Retail-Sales-ex-gas-adjusted-for-population-and-inflation

The up swell in retail spending began to accelerate in late 2010. Considering credit card debt outstanding is at exactly where it was in October 2010, it seems consumers playing with their own money turned off the spigot of speculation. It has been non-revolving debt that has skyrocketed from $1.63 trillion in February 2010 to $2.26 trillion today. This unprecedented 39 percent rise in four years has been engineered by the government, using your tax dollars and the tax dollars of future generations. The Federal government has complete control of the student loan market and with their 85 percent ownership of Ally Financial, the largest auto financing company, a dominant position in the auto loan market. The peddling of $400 billion of subprime student loan debt and $200 billion of subprime auto loan debt has created the illusion of a retail recovery. The student loan debt has been utilized by University of Phoenix MBA wannabes  to buy iGadgets, the latest PS3 version of Grand Theft Auto and the latest glazed donut breakfast sandwich on the market. It’s nothing but another debt financed bubble that will end in tears for the American taxpayer, as hundreds of billions will be written off.

The fake retail recovery pales in comparison to the wolves of Wall Street produced housing recovery sham. They deserve an Academy Award for best fantasy production. The Federal Reserve fed Wall Street hedge fund purchase of millions of foreclosed homes across the nation has produced home price increases of 10 percent to 30 percent in cities across the country. Withholding foreclosures from the market and creating artificial demand with free money provided by the Federal Reserve has temporarily added $4 trillion of housing net worth and reduced the number of underwater mortgages on the books of the Too Big To Trust Wall Street banks. The percentage of investor purchases and cash purchases is at all-time highs, while the percentage of first time buyers is at all-time lows. Anyone with an ounce of common sense can look at the long-term chart of mortgage applications and realize we are still in a recession. Applications are 35 percent below levels at the depths of the 2008/2009 recession. Applications are 65 percent below levels at the housing market peak in 2005. They are even 35 percent below 2000 levels. There is no real housing recovery, despite the propaganda peddled by the NAR, CNBC, and Wall Street. It’s a fraud.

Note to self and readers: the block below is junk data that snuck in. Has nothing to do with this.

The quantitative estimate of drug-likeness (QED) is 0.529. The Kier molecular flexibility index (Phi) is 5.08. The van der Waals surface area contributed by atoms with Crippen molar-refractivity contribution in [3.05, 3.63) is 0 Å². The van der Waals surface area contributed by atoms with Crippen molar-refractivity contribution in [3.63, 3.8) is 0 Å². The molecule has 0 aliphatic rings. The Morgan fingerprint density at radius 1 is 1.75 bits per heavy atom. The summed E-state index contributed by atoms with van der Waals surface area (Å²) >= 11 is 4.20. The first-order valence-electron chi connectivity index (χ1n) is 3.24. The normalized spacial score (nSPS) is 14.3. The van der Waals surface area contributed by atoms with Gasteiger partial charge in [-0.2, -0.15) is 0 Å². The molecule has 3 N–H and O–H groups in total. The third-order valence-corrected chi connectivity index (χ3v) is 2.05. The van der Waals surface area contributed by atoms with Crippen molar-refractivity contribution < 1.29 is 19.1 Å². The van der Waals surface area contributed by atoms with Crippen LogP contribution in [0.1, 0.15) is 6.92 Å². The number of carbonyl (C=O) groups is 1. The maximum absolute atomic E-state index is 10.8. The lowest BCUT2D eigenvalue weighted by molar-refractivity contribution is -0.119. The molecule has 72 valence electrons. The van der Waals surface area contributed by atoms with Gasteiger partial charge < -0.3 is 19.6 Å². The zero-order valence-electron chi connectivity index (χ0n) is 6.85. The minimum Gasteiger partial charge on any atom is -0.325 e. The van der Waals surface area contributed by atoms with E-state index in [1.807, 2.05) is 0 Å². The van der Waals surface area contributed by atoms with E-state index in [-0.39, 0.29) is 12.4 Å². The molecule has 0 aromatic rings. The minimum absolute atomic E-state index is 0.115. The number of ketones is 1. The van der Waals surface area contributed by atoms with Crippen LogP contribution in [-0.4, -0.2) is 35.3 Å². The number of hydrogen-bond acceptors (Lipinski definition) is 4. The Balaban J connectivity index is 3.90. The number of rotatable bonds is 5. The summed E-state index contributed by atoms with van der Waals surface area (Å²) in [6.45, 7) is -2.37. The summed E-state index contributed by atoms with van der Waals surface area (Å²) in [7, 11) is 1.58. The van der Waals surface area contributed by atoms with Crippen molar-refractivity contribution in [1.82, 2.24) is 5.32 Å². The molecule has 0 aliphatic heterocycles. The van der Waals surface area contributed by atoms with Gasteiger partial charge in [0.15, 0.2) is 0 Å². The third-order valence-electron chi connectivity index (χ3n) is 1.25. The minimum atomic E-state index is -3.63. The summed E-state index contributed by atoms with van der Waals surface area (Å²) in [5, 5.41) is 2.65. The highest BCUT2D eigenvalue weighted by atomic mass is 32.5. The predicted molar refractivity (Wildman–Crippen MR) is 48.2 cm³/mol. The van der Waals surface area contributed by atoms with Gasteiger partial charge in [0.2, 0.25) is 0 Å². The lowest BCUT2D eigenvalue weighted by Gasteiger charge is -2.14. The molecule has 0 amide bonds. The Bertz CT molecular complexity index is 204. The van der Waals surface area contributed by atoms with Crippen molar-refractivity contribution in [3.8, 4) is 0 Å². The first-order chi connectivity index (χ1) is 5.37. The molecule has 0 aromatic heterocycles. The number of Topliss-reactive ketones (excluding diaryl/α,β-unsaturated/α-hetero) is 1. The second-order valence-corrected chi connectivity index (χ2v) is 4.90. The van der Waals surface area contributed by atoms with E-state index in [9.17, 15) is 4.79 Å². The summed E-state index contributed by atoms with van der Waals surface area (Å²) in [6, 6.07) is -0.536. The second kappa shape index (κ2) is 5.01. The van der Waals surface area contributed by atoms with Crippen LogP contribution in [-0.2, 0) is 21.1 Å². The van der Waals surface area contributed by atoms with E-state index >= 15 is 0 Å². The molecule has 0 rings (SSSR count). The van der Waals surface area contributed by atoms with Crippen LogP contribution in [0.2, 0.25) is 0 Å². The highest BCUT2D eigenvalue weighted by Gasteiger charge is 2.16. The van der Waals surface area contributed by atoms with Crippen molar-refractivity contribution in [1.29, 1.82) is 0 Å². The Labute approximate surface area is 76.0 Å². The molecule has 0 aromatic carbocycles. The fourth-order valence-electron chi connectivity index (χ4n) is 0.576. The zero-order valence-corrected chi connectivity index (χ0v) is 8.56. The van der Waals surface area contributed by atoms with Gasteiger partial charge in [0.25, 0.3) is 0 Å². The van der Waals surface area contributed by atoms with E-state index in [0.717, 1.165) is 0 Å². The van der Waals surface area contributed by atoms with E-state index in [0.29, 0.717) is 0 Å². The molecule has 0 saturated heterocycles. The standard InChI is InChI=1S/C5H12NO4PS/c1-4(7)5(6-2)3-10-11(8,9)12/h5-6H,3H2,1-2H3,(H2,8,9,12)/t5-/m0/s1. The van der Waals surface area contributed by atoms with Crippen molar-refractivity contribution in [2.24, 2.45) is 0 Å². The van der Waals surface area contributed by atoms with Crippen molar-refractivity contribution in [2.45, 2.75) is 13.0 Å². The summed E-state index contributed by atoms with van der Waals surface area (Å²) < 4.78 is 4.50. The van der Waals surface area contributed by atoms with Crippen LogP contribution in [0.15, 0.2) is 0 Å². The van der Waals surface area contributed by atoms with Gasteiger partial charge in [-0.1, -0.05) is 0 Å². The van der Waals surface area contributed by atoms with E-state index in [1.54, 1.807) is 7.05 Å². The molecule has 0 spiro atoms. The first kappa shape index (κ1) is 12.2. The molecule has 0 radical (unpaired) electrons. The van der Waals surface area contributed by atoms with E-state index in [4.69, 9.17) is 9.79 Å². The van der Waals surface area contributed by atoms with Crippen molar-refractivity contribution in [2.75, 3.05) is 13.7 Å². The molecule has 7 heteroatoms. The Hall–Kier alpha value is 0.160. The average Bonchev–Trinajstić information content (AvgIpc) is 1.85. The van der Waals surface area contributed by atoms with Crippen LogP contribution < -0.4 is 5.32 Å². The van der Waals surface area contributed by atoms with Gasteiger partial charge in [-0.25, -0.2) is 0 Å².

MBAMar122014

It is the pinnacle of arrogance and hubris that a few Ivy League educated economists sitting in the Marriner Eccles Building in the swamps of Washington D.C., who have never worked a day in their lives at a real job, think they can create wealth and pull the levers of money creation to control the American and global financial systems. All they have done is perfect the art of bubble finance. Their policies have induced unwarranted hope and speculation on a grand scale. Greenspan and Bernanke have provoked multiple bouts of extreme speculation in stocks and housing over the last 15 years, with the subsequent inevitable collapses. Fed encouraged gambling does not create wealth it just redistributes it from the middle class to the elites. The Fed has again produced an epic bubble in stock and bond valuations which will result in another collapse. Normalcy bias keeps the majority from seeing the cliff straight ahead. Federal Reserve monetary policies have distorted financial markets, created extreme imbalances, encouraged excessive risk taking, and ruined the lives of working class people. Take a long hard look at the chart below and answer one question. Was QE designed to benefit Main Street or Wall Street?